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NEWS
By Patrick Brown and Mary Kate Healy | April 24, 2014
Since September, when Maryland's highest court declared poor people had a constitutional right to a lawyer when first appearing before a judicial officer, the state's pretrial release system has been the subject of scrutiny, with many attorneys, judges and lawmakers calling for significant reforms. And rightly so. The system has failed to protect the freedom rights of indigent defendants. But regardless of any future overhaul needed to implement the court ruling, the legal community must recognize one option available to judicial officers to improve pretrial justice immediately: the increased use of unsecured bond.
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HEALTH
By Andrea K. Walker and By Andrea K. Walker | April 21, 2014
A doctor with the The Sidney Kimmel Comprehensive Cancer Center at Johns Hopkins has received one of 14 grants totaling $5 million to support research of pancreatic cancer. The $1 million grant, awarded by The  Pancreatic Cancer Action Network  and the  American Association for Cancer Research ,  was given to Dr. Dung T. Le. The grants are aimed at research that could help improve pancreatic cancer survival rates. The Pancreatic Cancer Action Network has a goal to double pancreatic cancer survival by 2020.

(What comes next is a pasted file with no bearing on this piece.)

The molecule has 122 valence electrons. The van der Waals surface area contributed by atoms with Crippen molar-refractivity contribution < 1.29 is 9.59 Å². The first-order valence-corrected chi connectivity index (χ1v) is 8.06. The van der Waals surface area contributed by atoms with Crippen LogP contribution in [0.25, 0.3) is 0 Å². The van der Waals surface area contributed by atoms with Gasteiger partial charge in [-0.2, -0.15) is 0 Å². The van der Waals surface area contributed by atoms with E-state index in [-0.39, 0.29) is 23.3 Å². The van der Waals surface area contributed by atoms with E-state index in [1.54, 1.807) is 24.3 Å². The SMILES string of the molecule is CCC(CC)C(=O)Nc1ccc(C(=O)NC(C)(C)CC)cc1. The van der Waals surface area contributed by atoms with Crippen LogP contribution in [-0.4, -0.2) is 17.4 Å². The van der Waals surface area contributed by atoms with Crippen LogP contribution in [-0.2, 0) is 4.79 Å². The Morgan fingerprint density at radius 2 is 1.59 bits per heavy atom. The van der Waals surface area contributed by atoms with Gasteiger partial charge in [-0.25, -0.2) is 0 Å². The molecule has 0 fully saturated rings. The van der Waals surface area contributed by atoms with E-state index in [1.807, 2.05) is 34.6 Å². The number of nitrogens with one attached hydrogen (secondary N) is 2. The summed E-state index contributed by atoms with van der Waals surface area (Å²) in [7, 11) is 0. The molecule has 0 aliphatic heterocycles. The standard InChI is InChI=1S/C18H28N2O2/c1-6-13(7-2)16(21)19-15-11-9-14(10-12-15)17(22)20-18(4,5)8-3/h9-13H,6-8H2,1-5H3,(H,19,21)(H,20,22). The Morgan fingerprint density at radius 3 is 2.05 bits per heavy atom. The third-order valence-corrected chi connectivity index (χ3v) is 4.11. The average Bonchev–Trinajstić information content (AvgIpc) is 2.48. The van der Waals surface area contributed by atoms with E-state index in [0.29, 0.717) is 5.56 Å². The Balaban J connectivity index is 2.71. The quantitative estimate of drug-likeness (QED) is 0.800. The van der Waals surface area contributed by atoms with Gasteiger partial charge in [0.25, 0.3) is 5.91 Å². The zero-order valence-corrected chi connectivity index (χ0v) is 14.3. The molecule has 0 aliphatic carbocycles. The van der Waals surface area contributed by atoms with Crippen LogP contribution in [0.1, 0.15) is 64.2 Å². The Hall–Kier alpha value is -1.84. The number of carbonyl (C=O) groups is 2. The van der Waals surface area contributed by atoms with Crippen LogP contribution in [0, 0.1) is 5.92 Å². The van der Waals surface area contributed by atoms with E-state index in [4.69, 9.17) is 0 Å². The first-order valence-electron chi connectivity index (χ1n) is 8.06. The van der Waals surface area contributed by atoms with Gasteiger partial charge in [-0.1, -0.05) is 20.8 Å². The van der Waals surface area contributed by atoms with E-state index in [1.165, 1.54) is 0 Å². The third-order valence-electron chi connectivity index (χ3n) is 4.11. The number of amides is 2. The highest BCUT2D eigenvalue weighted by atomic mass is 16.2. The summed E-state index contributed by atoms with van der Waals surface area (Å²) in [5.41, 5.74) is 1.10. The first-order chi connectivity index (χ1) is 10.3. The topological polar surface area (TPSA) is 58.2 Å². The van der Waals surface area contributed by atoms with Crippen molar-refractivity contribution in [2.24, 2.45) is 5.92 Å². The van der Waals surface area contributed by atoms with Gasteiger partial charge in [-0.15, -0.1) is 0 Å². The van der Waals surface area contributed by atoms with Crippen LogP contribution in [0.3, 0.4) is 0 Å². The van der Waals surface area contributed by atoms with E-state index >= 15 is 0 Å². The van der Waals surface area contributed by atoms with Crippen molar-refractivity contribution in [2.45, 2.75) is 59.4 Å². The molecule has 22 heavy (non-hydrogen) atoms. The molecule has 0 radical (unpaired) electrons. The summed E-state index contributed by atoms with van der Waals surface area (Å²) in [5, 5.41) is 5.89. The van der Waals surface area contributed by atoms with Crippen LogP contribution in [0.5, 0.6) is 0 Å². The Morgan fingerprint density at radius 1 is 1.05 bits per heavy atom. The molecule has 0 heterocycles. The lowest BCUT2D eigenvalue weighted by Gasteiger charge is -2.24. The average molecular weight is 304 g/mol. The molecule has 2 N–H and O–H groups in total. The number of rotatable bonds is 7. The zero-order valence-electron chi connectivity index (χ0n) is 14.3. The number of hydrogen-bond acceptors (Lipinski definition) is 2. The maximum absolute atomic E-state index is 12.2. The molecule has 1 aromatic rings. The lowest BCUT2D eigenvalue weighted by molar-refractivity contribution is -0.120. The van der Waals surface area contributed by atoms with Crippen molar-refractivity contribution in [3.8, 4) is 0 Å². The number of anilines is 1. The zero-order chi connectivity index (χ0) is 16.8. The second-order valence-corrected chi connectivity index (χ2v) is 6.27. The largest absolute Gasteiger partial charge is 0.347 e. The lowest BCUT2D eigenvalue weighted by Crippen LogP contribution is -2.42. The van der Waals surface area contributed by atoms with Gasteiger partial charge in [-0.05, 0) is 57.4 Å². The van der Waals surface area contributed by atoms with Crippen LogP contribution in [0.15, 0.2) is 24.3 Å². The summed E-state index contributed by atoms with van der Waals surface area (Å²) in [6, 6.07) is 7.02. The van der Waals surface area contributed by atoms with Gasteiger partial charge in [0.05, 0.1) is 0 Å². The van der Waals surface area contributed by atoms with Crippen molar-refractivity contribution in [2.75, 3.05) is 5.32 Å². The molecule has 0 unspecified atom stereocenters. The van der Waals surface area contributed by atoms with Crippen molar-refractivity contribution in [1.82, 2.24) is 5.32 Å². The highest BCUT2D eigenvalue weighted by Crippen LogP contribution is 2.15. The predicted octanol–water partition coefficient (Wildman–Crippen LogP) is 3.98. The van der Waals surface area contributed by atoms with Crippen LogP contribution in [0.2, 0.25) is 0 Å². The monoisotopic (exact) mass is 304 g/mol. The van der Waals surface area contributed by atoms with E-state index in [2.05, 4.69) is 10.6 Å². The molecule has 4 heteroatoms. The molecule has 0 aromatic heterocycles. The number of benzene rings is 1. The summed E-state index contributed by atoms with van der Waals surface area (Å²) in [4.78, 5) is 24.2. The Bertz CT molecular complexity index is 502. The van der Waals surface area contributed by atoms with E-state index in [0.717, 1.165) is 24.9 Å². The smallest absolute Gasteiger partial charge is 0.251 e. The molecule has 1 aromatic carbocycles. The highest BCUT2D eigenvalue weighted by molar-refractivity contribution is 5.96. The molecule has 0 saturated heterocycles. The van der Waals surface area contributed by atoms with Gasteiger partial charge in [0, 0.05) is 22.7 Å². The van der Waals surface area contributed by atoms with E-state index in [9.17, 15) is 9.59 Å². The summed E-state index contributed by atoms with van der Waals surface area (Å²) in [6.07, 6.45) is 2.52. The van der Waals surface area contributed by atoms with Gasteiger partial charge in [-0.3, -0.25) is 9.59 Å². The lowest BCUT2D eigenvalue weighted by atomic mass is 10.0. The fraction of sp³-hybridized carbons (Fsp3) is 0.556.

ENTERTAINMENT
By Chris Kaltenbach and The Baltimore Sun | April 17, 2014
Nine Baltimore arts groups, including the Baltimore Museum of Art, the Baltimore Symphony Orchestra and Artscape, have received a total of nearly $2.53 million in grants from the National Endowment for the Arts. The grants, announced Wednesday, included $100,000 for the BSO, $80,000 for the BMA and $45,000 for Artscape, Baltimore's free annual arts festival, which is scheduled this year for July 18-20. "These NEA-supported projects will not only have a positive impact on local economies, but will also provide opportunities for people of all ages to participate in the arts, help our communities to become more vibrant, and support our nation's artists as they contribute to our cultural landscape," said NEA acting chairwoman Joan Shigekawa.
SPORTS
By Eduardo A. Encina and The Baltimore Sun | April 14, 2014
The last time Grant Balfour was in Baltimore, he thought he had landed in the place where he'd spend the next two years of his career. In December, Balfour arrived at the Warehouse to take a club physical that he believed would be the last step in finalizing a two-year, $15 million deal to replace Jim Johnson as Orioles closer. But instead of being introduced as the Orioles' new closer as he had expected, Balfour left town frustrated after being told that team doctors found something in the physical that they did not like.
NEWS
By Yvonne Wenger, The Baltimore Sun | April 13, 2014